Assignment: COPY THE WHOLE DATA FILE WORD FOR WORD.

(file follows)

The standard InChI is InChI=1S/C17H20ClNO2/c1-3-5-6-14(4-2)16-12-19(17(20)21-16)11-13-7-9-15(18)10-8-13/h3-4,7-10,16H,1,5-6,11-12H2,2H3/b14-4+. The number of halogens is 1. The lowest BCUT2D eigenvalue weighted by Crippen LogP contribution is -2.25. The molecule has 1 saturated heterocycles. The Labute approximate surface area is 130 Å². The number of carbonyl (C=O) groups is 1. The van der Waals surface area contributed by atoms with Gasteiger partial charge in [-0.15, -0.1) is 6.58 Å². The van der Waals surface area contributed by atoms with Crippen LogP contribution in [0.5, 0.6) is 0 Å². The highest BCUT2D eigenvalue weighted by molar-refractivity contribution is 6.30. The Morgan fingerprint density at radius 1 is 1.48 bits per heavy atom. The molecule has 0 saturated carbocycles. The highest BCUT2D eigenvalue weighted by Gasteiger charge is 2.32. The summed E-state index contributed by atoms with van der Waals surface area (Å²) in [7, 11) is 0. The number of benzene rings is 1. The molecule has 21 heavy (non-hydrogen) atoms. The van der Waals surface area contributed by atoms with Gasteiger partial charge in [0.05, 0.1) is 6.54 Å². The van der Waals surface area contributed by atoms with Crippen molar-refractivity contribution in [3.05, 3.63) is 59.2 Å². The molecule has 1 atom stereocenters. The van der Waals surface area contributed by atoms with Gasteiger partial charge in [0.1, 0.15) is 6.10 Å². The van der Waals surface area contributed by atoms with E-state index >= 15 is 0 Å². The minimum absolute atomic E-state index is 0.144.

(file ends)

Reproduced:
The standard InChI is InChI=1S/C17H20ClNO2/c1-3-5-6-14(4-2)16-12-19(17(20)21-16)11-13-7-9-15(18)10-8-13/h3-4,7-10,16H,1,5-6,11-12H2,2H3/b14-4+. The number of halogens is 1. The lowest BCUT2D eigenvalue weighted by Crippen LogP contribution is -2.25. The molecule has 1 saturated heterocycles. The Labute approximate surface area is 130 Å². The number of carbonyl (C=O) groups is 1. The van der Waals surface area contributed by atoms with Gasteiger partial charge in [-0.15, -0.1) is 6.58 Å². The van der Waals surface area contributed by atoms with Crippen LogP contribution in [0.5, 0.6) is 0 Å². The highest BCUT2D eigenvalue weighted by molar-refractivity contribution is 6.30. The Morgan fingerprint density at radius 1 is 1.48 bits per heavy atom. The molecule has 0 saturated carbocycles. The highest BCUT2D eigenvalue weighted by Gasteiger charge is 2.32. The summed E-state index contributed by atoms with van der Waals surface area (Å²) in [7, 11) is 0. The number of benzene rings is 1. The molecule has 21 heavy (non-hydrogen) atoms. The van der Waals surface area contributed by atoms with Gasteiger partial charge in [0.05, 0.1) is 6.54 Å². The van der Waals surface area contributed by atoms with Crippen molar-refractivity contribution in [3.05, 3.63) is 59.2 Å². The molecule has 1 atom stereocenters. The van der Waals surface area contributed by atoms with Gasteiger partial charge in [0.1, 0.15) is 6.10 Å². The van der Waals surface area contributed by atoms with E-state index >= 15 is 0 Å². The minimum absolute atomic E-state index is 0.144.